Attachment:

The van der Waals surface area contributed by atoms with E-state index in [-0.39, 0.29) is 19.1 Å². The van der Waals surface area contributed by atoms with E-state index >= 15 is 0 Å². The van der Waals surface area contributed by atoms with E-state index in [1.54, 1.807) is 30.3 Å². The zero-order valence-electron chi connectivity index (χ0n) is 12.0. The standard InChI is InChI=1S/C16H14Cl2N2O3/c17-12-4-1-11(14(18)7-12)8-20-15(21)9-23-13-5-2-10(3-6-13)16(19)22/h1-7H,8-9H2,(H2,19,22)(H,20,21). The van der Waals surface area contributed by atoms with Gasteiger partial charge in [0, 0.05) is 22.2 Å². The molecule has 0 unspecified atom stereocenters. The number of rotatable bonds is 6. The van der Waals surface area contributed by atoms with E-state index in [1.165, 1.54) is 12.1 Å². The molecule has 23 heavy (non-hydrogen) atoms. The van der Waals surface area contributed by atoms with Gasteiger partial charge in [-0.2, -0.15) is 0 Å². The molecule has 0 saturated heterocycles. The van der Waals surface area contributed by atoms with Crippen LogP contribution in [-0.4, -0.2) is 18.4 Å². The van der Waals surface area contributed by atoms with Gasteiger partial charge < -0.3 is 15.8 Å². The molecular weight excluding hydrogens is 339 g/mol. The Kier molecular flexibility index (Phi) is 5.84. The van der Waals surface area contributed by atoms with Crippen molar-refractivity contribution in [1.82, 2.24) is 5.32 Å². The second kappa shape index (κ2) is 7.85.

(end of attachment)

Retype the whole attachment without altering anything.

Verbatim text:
The van der Waals surface area contributed by atoms with E-state index in [-0.39, 0.29) is 19.1 Å². The van der Waals surface area contributed by atoms with E-state index >= 15 is 0 Å². The van der Waals surface area contributed by atoms with E-state index in [1.54, 1.807) is 30.3 Å². The zero-order valence-electron chi connectivity index (χ0n) is 12.0. The standard InChI is InChI=1S/C16H14Cl2N2O3/c17-12-4-1-11(14(18)7-12)8-20-15(21)9-23-13-5-2-10(3-6-13)16(19)22/h1-7H,8-9H2,(H2,19,22)(H,20,21). The van der Waals surface area contributed by atoms with Gasteiger partial charge in [0, 0.05) is 22.2 Å². The molecule has 0 unspecified atom stereocenters. The number of rotatable bonds is 6. The van der Waals surface area contributed by atoms with E-state index in [1.165, 1.54) is 12.1 Å². The molecule has 23 heavy (non-hydrogen) atoms. The van der Waals surface area contributed by atoms with Gasteiger partial charge in [-0.2, -0.15) is 0 Å². The molecule has 0 saturated heterocycles. The van der Waals surface area contributed by atoms with Crippen LogP contribution in [-0.4, -0.2) is 18.4 Å². The van der Waals surface area contributed by atoms with Gasteiger partial charge < -0.3 is 15.8 Å². The molecular weight excluding hydrogens is 339 g/mol. The Kier molecular flexibility index (Phi) is 5.84. The van der Waals surface area contributed by atoms with Crippen molar-refractivity contribution in [1.82, 2.24) is 5.32 Å². The second kappa shape index (κ2) is 7.85.